By Chris Croll
1. Loudoun’s teachers are extraordinarily dedicated.I would argue that about 75 percent of any student’s school experience comes down to the quality of their teachers. As a whole, the LCPS in-school teaching staff is solid. I toured more than 50 schools during my year on the board and I witnessed not only effective instructional practices in our classroom, but real love and kindness extended to students from teachers.
2. Change takes time.One of the hardest things for me to understand coming from the business world is why it takes so darn long to roll out a new academic program or policy. Everything LCPS implements is phased over three or more years. When a CEO makes a decision, the entire company pivots. When the LCPS superintendent or School Board makes a decision, it takes months of meetings and trainings to get buy-in from all levels of the organization and then years to implement. I have now seen that in the world of education, change just takes time.
3. Schools are ridiculously expensive to build.LCPS must continue to build new schools to meet growing demand. Even with a cookie cutter design footprint, the cost of constructing and outfitting a new school is astronomical. LCPS doesn’t have money for curricular programs like a dedicated special education school, a full-time gifted program, an International Baccalaureate high school or a performing arts magnet school because so much of the budget is still being spent on bricks and mortar.
4. The division is making big bets on Personalized Learning (PL) and Project Based Learning (PBL).This school division is banking our kids’ futures on the efficacy of these two education models. PL is designed to allow students to grow and learn at their own pace. PBL is a method of teaching that brings the core curriculum and the real world together. Preliminary data suggests these modalities can improve student outcomes – but both PL and PBL are relatively young practices. Keep an eye on your child’s Measure of Academic Progress (MAP) scores to evaluate whether or not these bets will pay off.
5. Communication is a work in progress.Loudoun parents are demanding. We expect real-time detailed updates on school safety, weather delays and other events that could disrupt our child’s day. If LCPS leadership communicates too much during an event or crisis, they may compromise student safety. If they communicate too little, they are accused of not being transparent. LCPS is working hard to find the balance in communication, but parents are hard to please in Loudoun’s, “I’m entitled to know everything right now!” culture.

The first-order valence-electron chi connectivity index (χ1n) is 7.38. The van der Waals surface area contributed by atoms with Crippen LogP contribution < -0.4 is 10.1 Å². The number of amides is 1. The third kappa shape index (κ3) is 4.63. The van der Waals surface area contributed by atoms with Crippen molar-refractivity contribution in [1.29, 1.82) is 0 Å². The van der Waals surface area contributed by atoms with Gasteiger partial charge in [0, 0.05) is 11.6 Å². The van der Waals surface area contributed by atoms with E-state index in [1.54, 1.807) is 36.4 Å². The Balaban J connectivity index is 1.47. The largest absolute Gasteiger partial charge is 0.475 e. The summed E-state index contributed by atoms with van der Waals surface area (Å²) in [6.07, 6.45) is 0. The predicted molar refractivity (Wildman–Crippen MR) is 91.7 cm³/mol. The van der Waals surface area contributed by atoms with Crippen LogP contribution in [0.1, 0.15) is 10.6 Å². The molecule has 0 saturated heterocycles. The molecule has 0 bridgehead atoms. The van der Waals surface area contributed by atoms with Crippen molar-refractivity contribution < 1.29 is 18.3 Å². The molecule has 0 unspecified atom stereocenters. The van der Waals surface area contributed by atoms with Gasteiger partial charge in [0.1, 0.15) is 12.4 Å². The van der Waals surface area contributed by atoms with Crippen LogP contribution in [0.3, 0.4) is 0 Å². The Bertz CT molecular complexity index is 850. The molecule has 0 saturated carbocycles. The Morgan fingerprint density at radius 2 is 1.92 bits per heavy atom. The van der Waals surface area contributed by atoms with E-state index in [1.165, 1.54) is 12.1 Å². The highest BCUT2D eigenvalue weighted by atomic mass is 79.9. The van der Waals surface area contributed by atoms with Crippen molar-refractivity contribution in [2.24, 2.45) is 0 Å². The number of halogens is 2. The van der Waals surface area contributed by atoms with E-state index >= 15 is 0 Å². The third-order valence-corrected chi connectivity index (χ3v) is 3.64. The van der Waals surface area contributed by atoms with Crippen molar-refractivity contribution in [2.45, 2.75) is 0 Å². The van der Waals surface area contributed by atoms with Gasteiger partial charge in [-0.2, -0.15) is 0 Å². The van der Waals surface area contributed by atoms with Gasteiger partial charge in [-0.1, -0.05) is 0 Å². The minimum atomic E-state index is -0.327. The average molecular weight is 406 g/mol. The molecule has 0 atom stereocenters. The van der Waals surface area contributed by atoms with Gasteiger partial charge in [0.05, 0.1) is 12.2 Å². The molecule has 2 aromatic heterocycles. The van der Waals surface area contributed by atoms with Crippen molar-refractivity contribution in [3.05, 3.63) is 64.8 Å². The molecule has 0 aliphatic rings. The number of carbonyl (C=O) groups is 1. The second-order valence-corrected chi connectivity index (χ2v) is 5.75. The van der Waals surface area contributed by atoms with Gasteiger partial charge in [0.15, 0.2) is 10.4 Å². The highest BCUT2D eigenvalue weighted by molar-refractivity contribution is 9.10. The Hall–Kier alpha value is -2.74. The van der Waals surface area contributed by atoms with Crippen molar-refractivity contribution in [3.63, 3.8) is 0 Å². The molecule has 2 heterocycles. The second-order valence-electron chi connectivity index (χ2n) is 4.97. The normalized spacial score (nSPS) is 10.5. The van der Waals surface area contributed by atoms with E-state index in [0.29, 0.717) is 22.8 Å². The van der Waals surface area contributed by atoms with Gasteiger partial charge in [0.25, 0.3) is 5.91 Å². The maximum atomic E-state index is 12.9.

6. Our students are inspiring.I heard impassioned pleas from third graders to add solar tiles to the roof of their school to reduce the school’s carbon footprint. I had talks with high school students about the importance of understanding other cultures. I received letters from middle school students with dozens of ideas for how to make our schools safer. I can tell you that we will all be in good hands with these leaders of tomorrow; they are passionate, committed and focused on making the world a better place.
7. We have some seriously troubled neighbors.It’s one thing to disagree with policies or politics, but it’s altogether different to espouse hate. As a Board member, I received phone calls and read reports detailing hateful words said about gay, transgender, minorities and other students in our schools. Sadly, there are people in this community who are truly fearful—and therefore hateful—of those who are different.
8. There is no waste.I came into this job on a mission to root out financial waste and hidden slush funds. Instead I found that there is very little, if any, spending that happens outside the published Superintendent’s budget. In fact, initiatives at the school-level are often postponed due to lack of sufficient funds. Support your child’s school PTA/PTO/PTSA groups helps because these organizations play a critical role in augmenting funding for individual schools.
9. LCPS Division leadership is solid.I raised my hand to serve so I could find out where the actual decisions are made within our public-school division. I wanted to know a) Is this division being run by lawyers? b) Is the Superintendent really calling the shots? c) How effective are the senior leaders in each department? I can tell you that the answers are a) no, b) yes and c) very. The Assistant Superintendents who comprise the Superintendent’s cabinet are extremely competent. The lawyers are very nice, but they are most definitely not running the show. The Superintendent hires expert staff, manages his team effectively and performs well in a complex and challenging job. It’s an impressive operation.
10. The public’s voice matters.You, the taxpayer, are the real head of the school division. When you email your School Board members, speak during public comment, post your opinions on social media – know the division leadership is listening. Every decision I made as a Board member was greatly influenced by my constituents’ opinions. The public’s voice matters. Please continue to speak up and share your thoughts with your elected officials. At the end of the day, LCPS leaders and the Loudoun County School Board work for you.
[Chris Croll is a writer, community activist and former member of the Loudoun County School Board (Catoctin District). She lives in Leesburg with her husband and two children.]